# How do you find the limit of $\lim_{y\to0} \frac{x e^{-x^2/y^2}}{y^2}$

I don't know how to solve this limit

$$\lim_{y\to0} \frac{x e^ { \frac{-x^2}{y^2}}}{y^2}$$

$\frac{1}{e^ { \frac{x^2}{y^2}}} \to 0$

but $\frac{x}{y^2} \to +\infty$

This limit presents the indeterminate form $0 \infty$ ?

$$\lim_{y\to 0}\frac{x}{y^2}e^{-\frac{x^2}{y^2}} = \lim_{n\to +\infty} nx e^{-nx^2}\leq\lim_{n\to +\infty}\frac{nx}{\left(1+\frac{n}{2}x^2\right)^2}=0.$$
• Couldn't one just argument, that $\limes n to \inf n * e^(-n) = 0$ ? I think you are using the same argumentation to create the denominator of your last term before 0, however I don't see, why you picked exactly that term estimation as an upper limit. Jan 4, 2015 at 11:52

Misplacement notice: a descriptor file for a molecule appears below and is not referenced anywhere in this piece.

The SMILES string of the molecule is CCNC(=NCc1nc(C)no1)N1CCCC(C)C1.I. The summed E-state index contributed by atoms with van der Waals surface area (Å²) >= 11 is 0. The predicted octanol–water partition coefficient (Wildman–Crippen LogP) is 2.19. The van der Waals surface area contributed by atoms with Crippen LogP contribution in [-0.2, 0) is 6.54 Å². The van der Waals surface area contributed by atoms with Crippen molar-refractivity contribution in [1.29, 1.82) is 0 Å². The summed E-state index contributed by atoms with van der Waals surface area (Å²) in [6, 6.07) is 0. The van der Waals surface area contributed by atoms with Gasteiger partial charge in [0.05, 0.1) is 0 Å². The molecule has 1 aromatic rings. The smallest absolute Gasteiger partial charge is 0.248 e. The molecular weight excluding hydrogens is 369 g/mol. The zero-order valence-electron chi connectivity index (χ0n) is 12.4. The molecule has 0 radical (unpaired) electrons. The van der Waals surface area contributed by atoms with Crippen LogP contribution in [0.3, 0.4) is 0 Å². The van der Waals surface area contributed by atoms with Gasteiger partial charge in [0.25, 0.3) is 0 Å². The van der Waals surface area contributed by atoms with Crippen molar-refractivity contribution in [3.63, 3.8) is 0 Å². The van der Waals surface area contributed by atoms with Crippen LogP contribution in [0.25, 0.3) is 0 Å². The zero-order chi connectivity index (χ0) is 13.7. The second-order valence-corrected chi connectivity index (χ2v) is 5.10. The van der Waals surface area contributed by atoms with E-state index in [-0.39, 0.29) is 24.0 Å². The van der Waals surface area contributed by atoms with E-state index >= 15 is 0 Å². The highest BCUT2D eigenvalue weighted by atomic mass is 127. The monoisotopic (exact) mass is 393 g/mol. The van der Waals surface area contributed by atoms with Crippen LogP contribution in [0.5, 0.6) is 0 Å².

• I used $e^{nx^2}=\left(e^{nx^2/2}\right)^2\geq(1+nx^2/2)^2.$ Jan 4, 2015 at 11:54
The limit is a particular case of the limit $$\lim_{u \to +\infty} u e^{-\beta u}, \tag{1}$$ with $\beta >0$. Indeed, just define $u=y^{-2} \to +\infty$ as $y \to 0$. Rewrite (1) as $$\lim_{u \to +\infty} \frac{u}{e^{\beta u}}$$ and apply De l'Hospital's theorem.
Here's one sloppy way to work it: Assume $x>0$, let $$k= \lim_{y\to0} \frac{xe^{-\frac{x^2}{y^2}}}{y^2}$$ Take natural logarithm of both sides: $$\ln(k)= \lim_{y\to0} \left[\ln{x}-2\ln{y}-\frac{x^2}{y^2}\right]=-\infty$$ Therefore $$k = e^{-\infty} = 0$$ For $x<0$, substitute $x\to -x$, and you'll end up with: $$-k = e^{-\infty} = 0$$
For $x\ne0$, set $x^2/y^2=t$; then, as $y\to0$, we have $t\to\infty$, so the limit becomes $$\lim_{t\to\infty}\frac{1}{x}te^{-t}=\frac{1}{x}\lim_{t\to\infty}\frac{t}{e^t}$$ that's easy to show being $0$. If $x=0$ there's of course nothing to do.